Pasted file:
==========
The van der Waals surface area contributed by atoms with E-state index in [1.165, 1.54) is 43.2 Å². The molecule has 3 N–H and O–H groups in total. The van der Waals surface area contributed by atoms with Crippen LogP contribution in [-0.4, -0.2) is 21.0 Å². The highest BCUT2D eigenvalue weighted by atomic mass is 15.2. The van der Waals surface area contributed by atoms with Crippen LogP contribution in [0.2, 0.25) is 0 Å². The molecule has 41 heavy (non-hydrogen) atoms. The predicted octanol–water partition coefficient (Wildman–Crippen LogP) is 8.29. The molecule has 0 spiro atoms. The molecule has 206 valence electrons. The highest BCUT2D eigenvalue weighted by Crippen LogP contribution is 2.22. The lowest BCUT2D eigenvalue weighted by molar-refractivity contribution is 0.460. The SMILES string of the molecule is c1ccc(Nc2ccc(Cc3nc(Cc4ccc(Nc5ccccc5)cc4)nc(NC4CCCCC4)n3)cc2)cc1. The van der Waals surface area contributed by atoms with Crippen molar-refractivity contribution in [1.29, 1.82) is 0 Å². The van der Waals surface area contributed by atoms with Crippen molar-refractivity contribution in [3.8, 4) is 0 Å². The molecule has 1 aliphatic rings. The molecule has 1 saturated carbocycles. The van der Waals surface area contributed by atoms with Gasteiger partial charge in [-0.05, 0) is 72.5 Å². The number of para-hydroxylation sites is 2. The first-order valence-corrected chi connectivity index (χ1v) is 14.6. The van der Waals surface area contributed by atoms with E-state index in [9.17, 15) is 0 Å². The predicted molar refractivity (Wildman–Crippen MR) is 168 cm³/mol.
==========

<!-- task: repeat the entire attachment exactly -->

The van der Waals surface area contributed by atoms with E-state index in [1.165, 1.54) is 43.2 Å². The molecule has 3 N–H and O–H groups in total. The van der Waals surface area contributed by atoms with Crippen LogP contribution in [-0.4, -0.2) is 21.0 Å². The highest BCUT2D eigenvalue weighted by atomic mass is 15.2. The van der Waals surface area contributed by atoms with Crippen LogP contribution in [0.2, 0.25) is 0 Å². The molecule has 41 heavy (non-hydrogen) atoms. The predicted octanol–water partition coefficient (Wildman–Crippen LogP) is 8.29. The molecule has 0 spiro atoms. The molecule has 206 valence electrons. The highest BCUT2D eigenvalue weighted by Crippen LogP contribution is 2.22. The lowest BCUT2D eigenvalue weighted by molar-refractivity contribution is 0.460. The SMILES string of the molecule is c1ccc(Nc2ccc(Cc3nc(Cc4ccc(Nc5ccccc5)cc4)nc(NC4CCCCC4)n3)cc2)cc1. The van der Waals surface area contributed by atoms with Crippen molar-refractivity contribution in [1.29, 1.82) is 0 Å². The van der Waals surface area contributed by atoms with Crippen molar-refractivity contribution in [3.8, 4) is 0 Å². The molecule has 1 aliphatic rings. The molecule has 1 saturated carbocycles. The van der Waals surface area contributed by atoms with Gasteiger partial charge in [-0.05, 0) is 72.5 Å². The number of para-hydroxylation sites is 2. The first-order valence-corrected chi connectivity index (χ1v) is 14.6. The van der Waals surface area contributed by atoms with E-state index in [9.17, 15) is 0 Å². The predicted molar refractivity (Wildman–Crippen MR) is 168 cm³/mol.